I’d treat with him with Capstar, get him away from your property for the day while you treat the house and yard. Then get him on a flea preventative like the seresto collar.
 

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Some breeds are clipped or shaved due to tangling but it depends on the breed. I’ve never heard of shaving to resolve flea infestations. If you have fleas in the yard or carpets, they will jump on you if they leave the dog. If you aren’t sure, go to a good groomer and let them give the dog a flea dip. They will know how to reach the fleas and eggs close to the skin. Treat the yard and the house.
 

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I’ve been a groomer for 40+ years. If you take your dog in, they’ll give your dog a bath in flea shampoo, and blow dry it. Nothing magic at the grooming shop unfortunately! Though customers think you have a magic wand hidden away, and frankly sometimes I want one, lol.

Treat your house, yard and dog at the same time, or you’ll just be spinning your wheels. I haven’t had customers with flea problems in quite a while. The couple that did, have had great success with the Seresto collars.
 

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I suggested a groomer because the OP could not get to the skin. Are there bathing techniques that can help? I bathe my own dogs, get them very lathered everywhere, let it sit on them, then make sure I rinse thoroughly.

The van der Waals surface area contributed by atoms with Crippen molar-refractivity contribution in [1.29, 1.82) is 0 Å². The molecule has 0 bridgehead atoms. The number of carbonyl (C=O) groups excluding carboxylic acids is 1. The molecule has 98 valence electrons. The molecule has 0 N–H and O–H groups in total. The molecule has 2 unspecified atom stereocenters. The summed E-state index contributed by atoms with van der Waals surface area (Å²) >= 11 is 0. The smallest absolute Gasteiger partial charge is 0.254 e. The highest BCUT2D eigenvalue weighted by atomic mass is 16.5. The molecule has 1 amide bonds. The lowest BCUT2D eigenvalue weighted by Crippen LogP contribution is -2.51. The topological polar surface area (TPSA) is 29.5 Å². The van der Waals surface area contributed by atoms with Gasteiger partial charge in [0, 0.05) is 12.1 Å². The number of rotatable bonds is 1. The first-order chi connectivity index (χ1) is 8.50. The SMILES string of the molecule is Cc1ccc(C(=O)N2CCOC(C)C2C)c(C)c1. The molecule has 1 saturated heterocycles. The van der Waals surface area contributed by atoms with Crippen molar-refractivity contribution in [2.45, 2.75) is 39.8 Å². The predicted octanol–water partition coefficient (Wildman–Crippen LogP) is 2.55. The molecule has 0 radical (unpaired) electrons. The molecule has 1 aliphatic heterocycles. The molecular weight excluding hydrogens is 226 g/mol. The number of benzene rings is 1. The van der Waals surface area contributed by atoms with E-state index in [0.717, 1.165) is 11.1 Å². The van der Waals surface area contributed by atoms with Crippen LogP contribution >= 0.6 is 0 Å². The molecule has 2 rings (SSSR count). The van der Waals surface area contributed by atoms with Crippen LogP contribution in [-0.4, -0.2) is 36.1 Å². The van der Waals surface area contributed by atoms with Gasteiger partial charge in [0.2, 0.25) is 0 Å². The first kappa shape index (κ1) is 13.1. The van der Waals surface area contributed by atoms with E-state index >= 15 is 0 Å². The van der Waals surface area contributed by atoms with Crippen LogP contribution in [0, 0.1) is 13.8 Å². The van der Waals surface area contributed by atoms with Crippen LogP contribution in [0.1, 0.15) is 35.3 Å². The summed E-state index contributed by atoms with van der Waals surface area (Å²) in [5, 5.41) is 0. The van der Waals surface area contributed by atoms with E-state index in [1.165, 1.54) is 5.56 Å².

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I suggested a groomer because the OP could not get to the skin. Are there bathing techniques that can help? I bathe my own dogs, get them very lathered everywhere, let it sit on them, then make sure I rinse thoroughly.

Nope, you’re doing it the way we (groomers) do it!
 

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I'm with Dogfairies -- I do the same thing.

Get a Kong Zoom Groom for bathing -- it helps reach the skin. I've never needed to shave a dog, and I've worked with many filthy, flea-covered rescues. They need their coats for temp regulation, even in summer.

I always Capstar flea-ridden dogs just as I pull them from the shelter. It's off patent with lots of generic equivalents--with names like Cap Guard and Fast Caps, including one sold at Walmart for under $15 for a 6-pack. The active ingredient is Nitenpyram. It's cheap enough to keep it on hand for flea emergencies. It starts working for me on the drive home from the shelter --fast. It gives you a day to bathe, spray your environment, and get good prevention prescribed from the vet on board.

I bathe with Natural Chemistry's De-Flea shampoo or Wondercide's shampoo bar. Then when fully dry, I dose the monthly prevention.

You have to spray at least every two weeks outside to break the life cycle. The spay doesn't kill eggs, so they keep hatching unless you spray them before they lay more eggs. I love Wondercide's yard spray (cedar oil-based), but it really needs to be used weekly. Or regular yard spay can be found at Home Depot or Lowes sold in a hose attachment. You just turn on the spigot and spray--super easy.